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Throughout the Inspiring Healthy Futures initiative, participants repeatedly emphasized that we must act together and with urgency. As the COVID-19 era continues to unfold, we need to mobilize to prevent further risk to children and strengthen resilience and inclusive recovery. 

Collectively, we will be better able to ensure politicians, policymakers, community leaders and other decision-makers understand that equitable child, youth and family health and well-being must be at the centre. Without child and family recovery there is no economic recovery and no sustainable future.

This acceleration agenda will set the foundation for longer-term, substantive action:

  1. A plan for child, youth and family-friendly pandemic recovery

    As investment and funding decisions are made for COVID-19 recovery, we need to launch a comprehensive campaign to call attention to the evolving and inequitable impacts on the mental and physical health and well-being of children, youth and families.

    This campaign will highlight the need for access to inclusive, accessible, flexible policies and services for recovery, resilience and rebuilding across systems. A focus is needed on early childhood, youth at risk, youth in transition to adulthood, and families with children with complex physical and developmental conditions.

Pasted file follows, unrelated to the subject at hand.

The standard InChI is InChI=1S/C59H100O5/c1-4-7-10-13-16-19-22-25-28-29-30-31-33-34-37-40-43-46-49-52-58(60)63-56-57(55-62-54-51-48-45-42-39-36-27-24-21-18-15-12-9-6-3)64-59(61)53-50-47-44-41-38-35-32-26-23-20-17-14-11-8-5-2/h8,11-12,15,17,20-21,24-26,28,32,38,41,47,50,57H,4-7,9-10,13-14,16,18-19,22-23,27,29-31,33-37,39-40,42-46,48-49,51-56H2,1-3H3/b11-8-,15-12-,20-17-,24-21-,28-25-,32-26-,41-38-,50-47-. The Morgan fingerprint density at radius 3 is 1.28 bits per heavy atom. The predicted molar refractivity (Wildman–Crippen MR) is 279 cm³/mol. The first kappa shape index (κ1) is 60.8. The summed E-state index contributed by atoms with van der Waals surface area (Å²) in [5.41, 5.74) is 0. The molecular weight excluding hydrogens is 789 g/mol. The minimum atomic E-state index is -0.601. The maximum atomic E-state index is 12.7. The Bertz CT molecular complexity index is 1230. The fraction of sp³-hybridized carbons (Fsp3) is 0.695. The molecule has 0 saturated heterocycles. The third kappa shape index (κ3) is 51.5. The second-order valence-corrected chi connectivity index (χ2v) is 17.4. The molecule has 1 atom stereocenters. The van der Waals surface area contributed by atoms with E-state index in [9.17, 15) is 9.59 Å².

This campaign will energize a recovery plan and take us another step toward what participants described as a national hub to help foster connection and integration across research, policymaking, system-building and advocacy for and with children, youth and families.

  2. Comprehensive, cross-disciplinary research to understand and alleviate the full impact of the COVID-19 era on children, youth and families

    COVID-19 is a novel disease, with uncertain and evolving direct and indirect impacts on children, youth and pregnancy. The pandemic era has generated unprecedented social changes that may affect the development, well-being and trajectories of children and youth for decades. To generate the most meaningful knowledge about impact, mitigation, resilience and recovery, researchers and decision-makers need to come together now, across disciplines, to initiate interconnected short and longitudinal studies.

  3. A national child and youth hub to connect research, policy, systems, advocacy and services

    The single most commonly identified action by participants in Inspiring Healthy Futures was to create a “network of networks” to connect the diverse communities of people who study, mobilize, advocate for and work with children, youth and families.

    Building on existing platforms and networks, this initiative should enable people to locate others; find and create communities of practice; share knowledge, resources and ideas; support each other; collaborate on research and other initiatives; and share opportunities for youth involvement.

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